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I am trying to show that the infinitesimal generator of the following process

$$ dS_t = (\alpha S_{t-}+\beta )dt + (\gamma S_{t-}+\delta)dX_t,$$

where $X_t$ is a $(\lambda,G)$-compound Poisson process (that is $X_t=\sum_{k=1}^{N_t}Z_k$, $N_t$ is a Poisson process with intensity $\lambda$, and $Z_k\sim G, supp(G)=\mathbb{R}$) is given by

$$\mathcal{L}(f)(x)=(\alpha x+\beta)f'(x)+\lambda \int_{-\infty}^{\infty}[f(x+\gamma xz+\delta z)-f(x)]dG(z)$$

This is Proposition 8.6.7.1 from Jeanblanc, Chesney and Yor (2009) "Mathematical Methods in Financial Markets."

I was hoping if someone could clarify to me one of the steps in the proof of this result. The details are below.


The approach in the book is to apply path-by-path Stieltjes integration to write,

$$ f(S_t)-f(x) = \int_0^tf'(S_{s-})(\alpha S_{s-}+\beta)ds+\sum_{0\geq s\geq t} \Delta(f(S_t))$$ and then take the expectations of this expression to obtain

$$ \mathbb{E}^x[f(S_t)-f(x)]= \mathbb{E}^x\left[\int_0^tf'(S_{s-})(\alpha S_{s-}+\beta)ds+\sum_{0\geq s\geq t} \Delta(f(S_t))\right]\\ =\mathbb{E}^x\left[\int_0^tf'(S_s)(\alpha S_{s-}+\beta)ds\right]+\mathbb{E}^x\left[\sum_{0\geq s\geq t} f(S_{s-}+ \Delta S_s)-f(S_{s-})\right]$$

Up to this point, everything is clear. It is easy to show that the first term will converge to $(\alpha x+\beta)f'(x)$ when we divide by $t$ and take the limit as $t\downarrow 0$.

The step I do not understand is the following. The authors write:

$$ \mathbb{E}^x\left[\sum_{0\geq s\geq t} f(S_{s-}+\Delta S_s)- f(S_{s-})\right] \\ =\mathbb{E}^x\left[ \int_0^t\int_{\mathbb{R}} f(S_{s-}+(\gamma S_{s-}+\delta)z) -f(S_{s-})dG(z)\lambda dt\right] (*)$$

Why this equality follows? How to justify it? Or is there a way to proceed alternatively?


I tried writing this sum as $$ \mathbb{E}^x\left[\sum_{0\geq s\geq t} f(S_{s-}+\Delta S_s)-f(S_{s-})\right]=\mathbb{E}^x\left[ \int_0^t f(S_{s-}+(\gamma S_{s-}+\delta)Z) -f(S_{s-})dN_t\right]$$ I can then rewrite this expectations as $$\mathbb{E}^x\left[ \int_0^t f(S_{s-}+(\gamma S_{s-}+\delta)Z) -f(S_{s-})dN_t\right] = \mathbb{E}^x\left[ \int_0^t f(S_{s-}+(\gamma S_{s-}+\delta)Y) -f(S_{s-})d(N_t-\lambda t)\right] \\ + \mathbb{E}^x\left[ \int_0^t f(S_{s-}+(\gamma S_{s-}+\delta)Z) -f(S_{s-})d(\lambda t)\right] = \mathbb{E}^x\left[ \int_0^t f(S_{s-}+(\gamma S_{s-}+\delta)Z) -f(S_{s-})d(N_t-\lambda t)\right] + \\\lambda \int_0^t\int_{\mathbb{R}} f(S_{s-}+(\gamma S_{s-}+\delta)z) -f(S_{s-}) dG(z)ds$$ So if I could argue that the expectations of the first term is 0 I would be done. But the integrand is right continuous, and so I do not think it is a martingale.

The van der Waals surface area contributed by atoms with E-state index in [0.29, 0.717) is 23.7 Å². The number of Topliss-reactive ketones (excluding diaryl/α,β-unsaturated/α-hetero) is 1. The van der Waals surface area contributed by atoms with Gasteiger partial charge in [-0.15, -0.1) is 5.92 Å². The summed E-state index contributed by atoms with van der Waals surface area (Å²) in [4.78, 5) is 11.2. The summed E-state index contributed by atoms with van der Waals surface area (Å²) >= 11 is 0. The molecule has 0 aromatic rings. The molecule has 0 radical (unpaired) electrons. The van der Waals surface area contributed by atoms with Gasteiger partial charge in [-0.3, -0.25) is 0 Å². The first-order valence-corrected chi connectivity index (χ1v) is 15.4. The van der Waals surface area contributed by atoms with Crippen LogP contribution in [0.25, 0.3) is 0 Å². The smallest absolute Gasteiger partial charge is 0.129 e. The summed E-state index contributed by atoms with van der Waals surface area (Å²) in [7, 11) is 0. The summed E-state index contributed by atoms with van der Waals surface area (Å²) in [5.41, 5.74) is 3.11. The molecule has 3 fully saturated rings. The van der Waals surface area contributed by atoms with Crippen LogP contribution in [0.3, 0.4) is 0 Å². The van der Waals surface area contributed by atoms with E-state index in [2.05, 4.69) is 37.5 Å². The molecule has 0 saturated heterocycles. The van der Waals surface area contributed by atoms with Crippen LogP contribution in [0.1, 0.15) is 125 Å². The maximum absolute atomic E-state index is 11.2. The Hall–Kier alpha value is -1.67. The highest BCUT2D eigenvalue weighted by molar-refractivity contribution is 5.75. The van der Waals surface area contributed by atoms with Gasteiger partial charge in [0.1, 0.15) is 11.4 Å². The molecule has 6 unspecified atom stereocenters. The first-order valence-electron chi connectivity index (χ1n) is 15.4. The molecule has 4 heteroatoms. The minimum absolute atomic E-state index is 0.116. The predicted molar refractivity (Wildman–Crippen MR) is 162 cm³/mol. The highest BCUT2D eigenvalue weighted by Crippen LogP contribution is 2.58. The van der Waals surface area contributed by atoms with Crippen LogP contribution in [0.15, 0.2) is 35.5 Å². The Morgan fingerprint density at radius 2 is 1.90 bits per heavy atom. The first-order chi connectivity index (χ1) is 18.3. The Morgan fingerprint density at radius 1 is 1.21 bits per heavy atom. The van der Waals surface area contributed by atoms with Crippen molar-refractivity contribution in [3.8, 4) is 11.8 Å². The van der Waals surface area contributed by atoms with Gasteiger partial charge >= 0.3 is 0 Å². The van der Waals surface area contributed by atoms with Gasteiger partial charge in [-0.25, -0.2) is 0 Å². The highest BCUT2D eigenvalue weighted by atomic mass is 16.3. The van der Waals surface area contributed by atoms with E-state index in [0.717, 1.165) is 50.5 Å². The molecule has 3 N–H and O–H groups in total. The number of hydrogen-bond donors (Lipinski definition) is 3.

I went very carefully through the book today, and it is hinted that they use a random measure, of the form $\mu=\sum_n \delta_{T_n,Y_n}$ and claim that $$ \int_0^t\int_{\mathbb{R}} f(S_{s-}+(\gamma S_{s-}+\delta)z) -f(S_{s-})d(\mu(dz,ds)-\lambda G(ds))$$ is a local martingale. But I am not sure how to use that fact.

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  • $\begingroup$ "[...] does not seem to be a martingale" Why not? The process $N_t-\lambda t$ is a martingale and therefore the stochastic integral $\int_0^t H(s) \, d(N_s-\lambda s)$ is a martingale for any nicely integrable and measurable $H$. $\endgroup$ – saz Apr 25 at 9:21
  • $\begingroup$ @saz Thank you so much for your response. Shouldn't the integrand be left continuous for the integral wrt $(N_t-\lambda t)$ to be a martingale? Also, I made a mistake, I should have arrived at the following integral $\int_{0}^t f(S_{s-}+(\gamma S_{s-}+\delta)Z)-f(S_{s-})d(N_t-\lambda t) $ rather than $\int_{0}^t\int_{\mathbb{R}} f(S_{s-}+(\gamma S_{s-}+\delta)z)-f(S_{s-})dG(z)d(N_t-\lambda t) $. I updated the question accordingly with some additional context. Do you have any idea how to deal with the updated integral? I am most likely missing something trivial... $\endgroup$ – Mdoc Apr 26 at 5:29
  • $\begingroup$ Why do you think that the integrand is right-continuous? Since $t \mapsto S_t$ is càdlàg (=right continuous and left-hand limits) it follows that $t \mapsto S_{t-}$ is càglàd (=left-continuous and right-hand limits). $\endgroup$ – saz Apr 26 at 5:41
  • $\begingroup$ @saz But the integrand is of the form $f(S_t)−f(S_{t−})$ since $(\gamma S_{s−}+\delta )Y$ is the jump of the process $S_t$. Isn't then the difference right continuous? $\endgroup$ – Mdoc Apr 26 at 6:01
  • $\begingroup$ I just had once more a look at your computations, and I think that the very first equation (when you rewrite the sums) is actually wrong... the problem is that you are using the same $Z$ over the whole time which is not what is happening in reality (because the $k$-th jump height $Z_k$ will, in general, depend on $k$)). I suppose the only way is indeed to use the random measure which you are mentioning at the very end of your answer. $\endgroup$ – saz Apr 26 at 6:30

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